13 Simple Ways to Practice Addition and Subtraction

02/03/2021 | By More

In my day, we just memorized math. I don’t know that I ever really truly understood much of what math was nor was I able to compute higher-level skills until I started teaching math and learned how to be flexible with numbers. Flexibility with numbers is a key foundational skill for young learners and those who don’t have it, struggle from early on. When it is hard to figure out what 7 + 4 =, a child will become easily frustrated, leading to the oh so often felt and heard, “I’m just no good at math.” It isn’t about memorization and speed (puuuhhhleeeease – stop with the timed tests!) with basic addition and subtraction – it is about developing strategies that lead to fluency, automaticity, and understanding.

There are a number of ways to accomplish this, but one thing I am passionate about is making sure instruction is developmentally appropriate. Research tells us that learning through play is most appropriate for early childhood students (and that designation goes through age 8 or 9 depending on where you look) and the kids are way more engaged when they’re playing games. To develop strategic thinking, use lots of concrete representations to start, then move to the more abstract (for example, start with dot dice and move on to numeral dice). So, here are 13 ways to practice simple addition and subtraction that are sure to please.

Way 1. Dice –

There are so many different kinds of dice you can get now and if you can’t find the ones you want, there’s DIY wood block dice!  Place value blocks, ten frames, dots, numerals of any range with any number of sides, big and wooden dice, colorful dice, foam dice… Just search for dice online – but be prepared to get lost in that rabbit hole! Lots of work with making five and ten is required in K/1 and this can easily be done with addition (and frankly, subtraction, too – think fact families) and dice. Tenzi is a great way to have multiple players with a target number in a fast-paced, fun game.

2. Deck of Cards –

Pull out the numbered cards and only use those. You can use them in a number of ways – simply flip two cards and add or subtract, play make five or make ten go fish, addition/subtraction war (flip two cards each, whoever has the most/least wins all four cards, repeat) or any of a number of other card games.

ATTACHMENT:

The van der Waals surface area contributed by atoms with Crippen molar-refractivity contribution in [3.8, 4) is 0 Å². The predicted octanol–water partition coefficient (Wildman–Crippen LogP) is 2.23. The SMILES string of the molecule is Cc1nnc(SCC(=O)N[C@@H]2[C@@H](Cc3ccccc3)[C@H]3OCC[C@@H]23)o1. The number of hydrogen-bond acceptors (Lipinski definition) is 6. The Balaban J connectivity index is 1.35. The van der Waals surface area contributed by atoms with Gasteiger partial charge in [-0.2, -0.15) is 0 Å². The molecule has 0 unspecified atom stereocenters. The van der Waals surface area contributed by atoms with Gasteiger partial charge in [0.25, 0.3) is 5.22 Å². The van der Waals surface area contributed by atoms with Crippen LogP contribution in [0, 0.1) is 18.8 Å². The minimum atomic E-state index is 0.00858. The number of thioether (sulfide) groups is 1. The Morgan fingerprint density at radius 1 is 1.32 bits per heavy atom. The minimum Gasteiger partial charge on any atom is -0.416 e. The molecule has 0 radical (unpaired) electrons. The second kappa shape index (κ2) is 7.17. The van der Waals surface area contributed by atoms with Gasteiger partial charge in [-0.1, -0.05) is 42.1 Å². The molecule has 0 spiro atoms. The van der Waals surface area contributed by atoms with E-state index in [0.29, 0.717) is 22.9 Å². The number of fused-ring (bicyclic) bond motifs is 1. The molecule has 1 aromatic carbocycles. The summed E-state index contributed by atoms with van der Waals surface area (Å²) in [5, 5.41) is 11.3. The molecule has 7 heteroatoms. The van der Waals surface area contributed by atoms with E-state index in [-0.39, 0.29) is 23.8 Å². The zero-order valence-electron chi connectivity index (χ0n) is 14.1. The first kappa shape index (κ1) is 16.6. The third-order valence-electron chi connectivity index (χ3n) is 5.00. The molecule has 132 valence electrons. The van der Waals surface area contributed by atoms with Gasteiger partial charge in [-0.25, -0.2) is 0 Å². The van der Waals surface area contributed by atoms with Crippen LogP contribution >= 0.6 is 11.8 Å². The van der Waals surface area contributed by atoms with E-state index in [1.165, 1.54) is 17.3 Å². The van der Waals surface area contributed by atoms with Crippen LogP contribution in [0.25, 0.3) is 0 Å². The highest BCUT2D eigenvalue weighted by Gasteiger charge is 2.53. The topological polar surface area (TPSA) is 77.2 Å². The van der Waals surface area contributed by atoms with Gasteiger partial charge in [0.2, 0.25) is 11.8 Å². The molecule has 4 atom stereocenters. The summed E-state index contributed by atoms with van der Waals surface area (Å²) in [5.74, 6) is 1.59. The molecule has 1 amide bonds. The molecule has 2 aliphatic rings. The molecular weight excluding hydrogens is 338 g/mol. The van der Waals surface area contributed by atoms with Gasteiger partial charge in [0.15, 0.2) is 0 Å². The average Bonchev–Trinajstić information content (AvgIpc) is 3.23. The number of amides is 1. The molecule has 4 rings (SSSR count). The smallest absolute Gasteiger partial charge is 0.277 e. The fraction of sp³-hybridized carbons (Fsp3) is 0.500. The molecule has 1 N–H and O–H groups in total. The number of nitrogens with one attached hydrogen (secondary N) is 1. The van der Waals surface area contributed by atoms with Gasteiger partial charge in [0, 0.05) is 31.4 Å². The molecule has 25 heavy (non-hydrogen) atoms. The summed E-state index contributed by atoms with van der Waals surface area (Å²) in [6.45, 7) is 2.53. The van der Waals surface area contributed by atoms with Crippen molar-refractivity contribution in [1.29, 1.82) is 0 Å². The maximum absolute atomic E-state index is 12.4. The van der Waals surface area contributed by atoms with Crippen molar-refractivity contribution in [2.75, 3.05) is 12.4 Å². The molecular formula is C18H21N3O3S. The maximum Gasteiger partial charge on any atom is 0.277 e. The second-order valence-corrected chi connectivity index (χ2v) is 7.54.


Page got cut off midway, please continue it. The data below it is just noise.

3. Dominoes –

This low prep way to practice addition and subtraction involves simply giving students a bin of dominoes and having them pull one at a time. Then, they either add or subtract using the two sides of the domino. It is important, as with all of these ideas, to encourage strategy use. They should subitize the numbers, use counting on strategy, think about a rekenrek or a ten frame – playing these while simply counting all the dots won’t improve their skills at all.

Way 4. Hopscotch  –

Need to get some wiggles out? Go out to the playground or make an indoor tape hopscotch board and give each square a number 0-10. The directions can vary based on your students’ abilities and be used to find the missing addend or subtrahend (“What goes with 6 to make 10?” and they hop to the 4) or to do more basic addition and subtraction (toss two small pebbles or sticks and add/subtract the two numbers). Ready to up the challenge factor? Have kids make the target number a different way after they give you the first way or make a target number with three addends.

5. Musical Chairs –

This is another movement activity for math where you simply put number models on index cards – one per chair. Then play musical chairs like you always would, but kids have to answer their problems correctly to stay in the game as well!

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Category: Dyscalculia

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